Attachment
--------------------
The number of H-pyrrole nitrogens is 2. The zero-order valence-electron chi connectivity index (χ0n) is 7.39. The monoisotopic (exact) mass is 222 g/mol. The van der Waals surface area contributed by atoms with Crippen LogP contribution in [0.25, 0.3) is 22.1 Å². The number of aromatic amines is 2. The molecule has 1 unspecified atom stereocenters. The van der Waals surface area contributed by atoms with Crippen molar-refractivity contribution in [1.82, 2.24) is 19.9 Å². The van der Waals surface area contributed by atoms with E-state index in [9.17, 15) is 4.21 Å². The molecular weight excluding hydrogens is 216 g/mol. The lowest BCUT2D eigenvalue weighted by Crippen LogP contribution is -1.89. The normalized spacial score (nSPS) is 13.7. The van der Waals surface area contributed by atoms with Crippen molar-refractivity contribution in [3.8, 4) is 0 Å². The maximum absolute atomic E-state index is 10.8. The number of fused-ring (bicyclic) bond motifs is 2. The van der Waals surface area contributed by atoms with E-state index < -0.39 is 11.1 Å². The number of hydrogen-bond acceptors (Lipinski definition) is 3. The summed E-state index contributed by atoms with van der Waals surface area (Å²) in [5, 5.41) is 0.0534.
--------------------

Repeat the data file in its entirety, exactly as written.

The number of H-pyrrole nitrogens is 2. The zero-order valence-electron chi connectivity index (χ0n) is 7.39. The monoisotopic (exact) mass is 222 g/mol. The van der Waals surface area contributed by atoms with Crippen LogP contribution in [0.25, 0.3) is 22.1 Å². The number of aromatic amines is 2. The molecule has 1 unspecified atom stereocenters. The van der Waals surface area contributed by atoms with Crippen molar-refractivity contribution in [1.82, 2.24) is 19.9 Å². The van der Waals surface area contributed by atoms with E-state index in [9.17, 15) is 4.21 Å². The molecular weight excluding hydrogens is 216 g/mol. The lowest BCUT2D eigenvalue weighted by Crippen LogP contribution is -1.89. The normalized spacial score (nSPS) is 13.7. The van der Waals surface area contributed by atoms with Crippen molar-refractivity contribution in [3.8, 4) is 0 Å². The maximum absolute atomic E-state index is 10.8. The number of fused-ring (bicyclic) bond motifs is 2. The van der Waals surface area contributed by atoms with E-state index < -0.39 is 11.1 Å². The number of hydrogen-bond acceptors (Lipinski definition) is 3. The summed E-state index contributed by atoms with van der Waals surface area (Å²) in [5, 5.41) is 0.0534.